During 2012 FOGL drilled two wells in the deep-water area of its licences using the Leiv Eiriksson rig. The rig arrived in the Falkland Islands in early 2012 where it drilled two wells for Borders and Southern Petroleum Plc. (B&S), before commencing the FOGL drilling programme. The first well in the FOGL programme was on the giant Loligo prospect and the second on the Scotia prospect.
The Loligo well (42/07-01) demonstrated a working hydrocarbon system in the northern part of the East Falkland basin and that Loligo is a viable stratigraphic trap. The main hydrocarbon phase encountered within all the reservoir objectives was gas.
The well was drilled to a total depth of 4,043 metres and penetrated 6 Tertiary aged reservoir objectives: T1, T1 deep, T2 (Trigg), T2 deep (Trigg deep), T3 (Three Bears) and T5. These reservoirs had all been identified on the basis of their seismic amplitude responses. Analysis of wireline log data indicated that all six targets comprised gas charged fine grained sandstones and siltstones. FOGL interprets that these sediments have been deposited either outside, or at the distal (outer) end of the slope channel system.
Gas bearing zones were encountered over a 1,300 metre vertical interval from 2,420 to 3,720 metres. Petrophysical analysis of the T1 to T3 intervals inclusive (2,420 to 2,885 metres) indicated porosities ranging from 18% to 35% in the gas bearing zones. Due to the thin bedded nature of these sediments it was difficult to assess precisely both hydrocarbon saturation and the total net hydrocarbon bearing reservoir. Preliminary estimates however, suggest hydrocarbon saturations ranging from 40% to 60% and net hydrocarbon bearing reservoir of between 10 and 20 metres.
Within the T5 target two main hydrocarbon bearing zones were encountered (3,462 to 3,558 metres and 3,608 to 3,705 metres). The net hydrocarbon bearing reservoir in these two zones was 46 and 59 metres respectively. Porosities ranged between 23% and 30%, averaging 24% and hydrocarbon saturations between 40% and 75%.
Attempts were made to obtain pressure data and collect fluid samples. These were unsuccessful, probably due to the fine grained nature of sediments in the gas bearing zone and also, not having access to the specialised test equipment appropriate for this type of formation.
Further detailed evaluation of all the well data, together with the existing seismic is now ongoing in order to better define reservoir distribution and more precisely map the channel systems. These studies will facilitate a better assessment of resource potential and also help define the work that will be required to further appraise this discovery over what is a large complex.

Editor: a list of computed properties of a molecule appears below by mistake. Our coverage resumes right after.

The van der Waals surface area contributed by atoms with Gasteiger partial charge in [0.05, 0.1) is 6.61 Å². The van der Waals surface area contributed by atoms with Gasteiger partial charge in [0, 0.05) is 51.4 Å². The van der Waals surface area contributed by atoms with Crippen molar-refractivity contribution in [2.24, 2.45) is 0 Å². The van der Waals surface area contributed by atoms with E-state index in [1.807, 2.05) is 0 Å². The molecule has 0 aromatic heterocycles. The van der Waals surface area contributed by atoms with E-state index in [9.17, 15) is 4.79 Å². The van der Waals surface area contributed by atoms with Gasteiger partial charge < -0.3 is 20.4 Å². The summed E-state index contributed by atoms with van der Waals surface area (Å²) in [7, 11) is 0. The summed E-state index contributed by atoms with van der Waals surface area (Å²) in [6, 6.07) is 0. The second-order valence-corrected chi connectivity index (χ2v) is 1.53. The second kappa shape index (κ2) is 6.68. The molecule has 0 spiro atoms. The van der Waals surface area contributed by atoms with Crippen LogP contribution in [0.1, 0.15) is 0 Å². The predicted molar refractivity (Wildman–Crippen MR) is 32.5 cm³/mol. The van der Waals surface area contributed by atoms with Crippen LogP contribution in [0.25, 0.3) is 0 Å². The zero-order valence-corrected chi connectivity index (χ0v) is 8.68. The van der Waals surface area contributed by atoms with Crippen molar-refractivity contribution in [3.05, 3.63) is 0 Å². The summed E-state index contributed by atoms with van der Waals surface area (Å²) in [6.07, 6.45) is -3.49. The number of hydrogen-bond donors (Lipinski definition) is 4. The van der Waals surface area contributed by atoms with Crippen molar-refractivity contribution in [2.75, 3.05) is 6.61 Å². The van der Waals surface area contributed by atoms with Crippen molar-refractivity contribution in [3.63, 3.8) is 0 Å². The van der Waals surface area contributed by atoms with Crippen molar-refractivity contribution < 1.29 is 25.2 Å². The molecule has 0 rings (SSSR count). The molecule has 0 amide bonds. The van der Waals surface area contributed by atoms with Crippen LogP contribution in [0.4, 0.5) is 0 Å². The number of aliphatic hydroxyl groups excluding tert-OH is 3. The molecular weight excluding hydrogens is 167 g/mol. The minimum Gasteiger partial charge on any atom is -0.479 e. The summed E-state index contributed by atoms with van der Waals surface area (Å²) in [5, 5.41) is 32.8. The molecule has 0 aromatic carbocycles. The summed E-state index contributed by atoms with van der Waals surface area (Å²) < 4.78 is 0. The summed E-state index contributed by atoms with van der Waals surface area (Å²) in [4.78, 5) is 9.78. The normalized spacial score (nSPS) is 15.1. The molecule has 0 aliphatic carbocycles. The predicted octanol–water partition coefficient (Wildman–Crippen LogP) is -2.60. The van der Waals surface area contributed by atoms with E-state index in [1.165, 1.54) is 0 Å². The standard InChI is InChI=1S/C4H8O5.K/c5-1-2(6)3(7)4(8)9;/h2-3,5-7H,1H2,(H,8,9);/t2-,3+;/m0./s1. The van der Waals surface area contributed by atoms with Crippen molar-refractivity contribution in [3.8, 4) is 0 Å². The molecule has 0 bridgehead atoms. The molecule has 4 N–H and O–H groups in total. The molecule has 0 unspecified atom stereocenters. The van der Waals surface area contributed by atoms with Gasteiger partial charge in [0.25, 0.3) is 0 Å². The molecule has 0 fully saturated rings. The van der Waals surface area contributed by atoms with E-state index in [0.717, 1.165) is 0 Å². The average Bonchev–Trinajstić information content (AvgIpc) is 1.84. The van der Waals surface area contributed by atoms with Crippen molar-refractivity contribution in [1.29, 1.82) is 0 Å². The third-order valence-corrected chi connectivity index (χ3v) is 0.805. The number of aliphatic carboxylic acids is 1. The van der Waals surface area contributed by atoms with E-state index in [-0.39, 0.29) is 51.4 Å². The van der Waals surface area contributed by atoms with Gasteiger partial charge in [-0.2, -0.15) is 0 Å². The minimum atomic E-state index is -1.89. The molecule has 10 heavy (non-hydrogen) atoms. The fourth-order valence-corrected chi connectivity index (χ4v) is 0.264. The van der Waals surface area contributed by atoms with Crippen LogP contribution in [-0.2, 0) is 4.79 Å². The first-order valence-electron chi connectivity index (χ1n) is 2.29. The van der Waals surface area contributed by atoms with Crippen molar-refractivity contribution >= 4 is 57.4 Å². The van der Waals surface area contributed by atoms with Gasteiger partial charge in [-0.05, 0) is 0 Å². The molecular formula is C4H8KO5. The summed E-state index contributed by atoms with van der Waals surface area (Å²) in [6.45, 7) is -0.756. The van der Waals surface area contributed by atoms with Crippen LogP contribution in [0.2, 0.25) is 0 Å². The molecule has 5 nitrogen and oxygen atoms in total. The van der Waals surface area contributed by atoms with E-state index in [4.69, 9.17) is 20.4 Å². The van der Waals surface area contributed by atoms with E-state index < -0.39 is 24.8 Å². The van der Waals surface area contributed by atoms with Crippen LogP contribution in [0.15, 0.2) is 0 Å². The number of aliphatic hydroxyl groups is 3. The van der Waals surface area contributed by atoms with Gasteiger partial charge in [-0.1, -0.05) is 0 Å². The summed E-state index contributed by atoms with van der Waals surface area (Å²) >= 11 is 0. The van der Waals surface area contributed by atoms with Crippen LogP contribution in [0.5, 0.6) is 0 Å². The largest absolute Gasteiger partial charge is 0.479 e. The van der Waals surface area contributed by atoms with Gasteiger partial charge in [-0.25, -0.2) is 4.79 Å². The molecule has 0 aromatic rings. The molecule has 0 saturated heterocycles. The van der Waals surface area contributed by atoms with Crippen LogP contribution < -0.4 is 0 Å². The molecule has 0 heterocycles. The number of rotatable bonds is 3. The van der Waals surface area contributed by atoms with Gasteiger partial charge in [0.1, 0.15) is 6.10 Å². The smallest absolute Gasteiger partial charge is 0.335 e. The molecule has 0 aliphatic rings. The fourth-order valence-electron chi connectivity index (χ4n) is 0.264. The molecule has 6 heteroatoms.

Preliminary estimates indicate that the Loligo complex could contain gas in place (GIIP) between 50 and 100 trillion cubic feet (TCF).
Well 31/12-01 was drilled to a depth of 5,555m. The well penetrated the mid Cretaceous aged reservoir objective on prognosis. The Scotia objective had been identified on the basis of its seismic amplitude response. Strong gas shows (C1 to C51) were encountered whilst drilling the target section. Interpretation of wireline log data indicated that the target interval 4719m to 4769m comprised 50m of hydrocarbon bearing fine grained sandstones and claystones. The wireline logs also indicated that, at this location within Scotia, the sandstones form fairly poor quality reservoir, although some zones have up to 20% porosity. Other thin hydrocarbon bearing sandstones were encountered beneath the main target in the interval 4900m to 5164m. Subsequent evaluation of the main interval using a wireline formation testing tool did not flow hydrocarbons, indicating that the reservoir has low permeability.
The well was deepened below the main target in order to penetrate and sample Cretaceous aged source rocks. Rock cuttings and sidewall core samples have been obtained from several potential source rock intervals and are undergoing detailed geochemical analysis. The results should provide vital information on the quality and maturity of these source rocks and also provide a better understanding of the distribution of oil and gas within this part of the South and East Falklands basin.
The Scotia well has proven a working hydrocarbon system in the mid Cretaceous Fan play and has also demonstrated that Scotia is a viable stratigraphic trap.
View the 2012 Drilling Programme (PDF) presentation.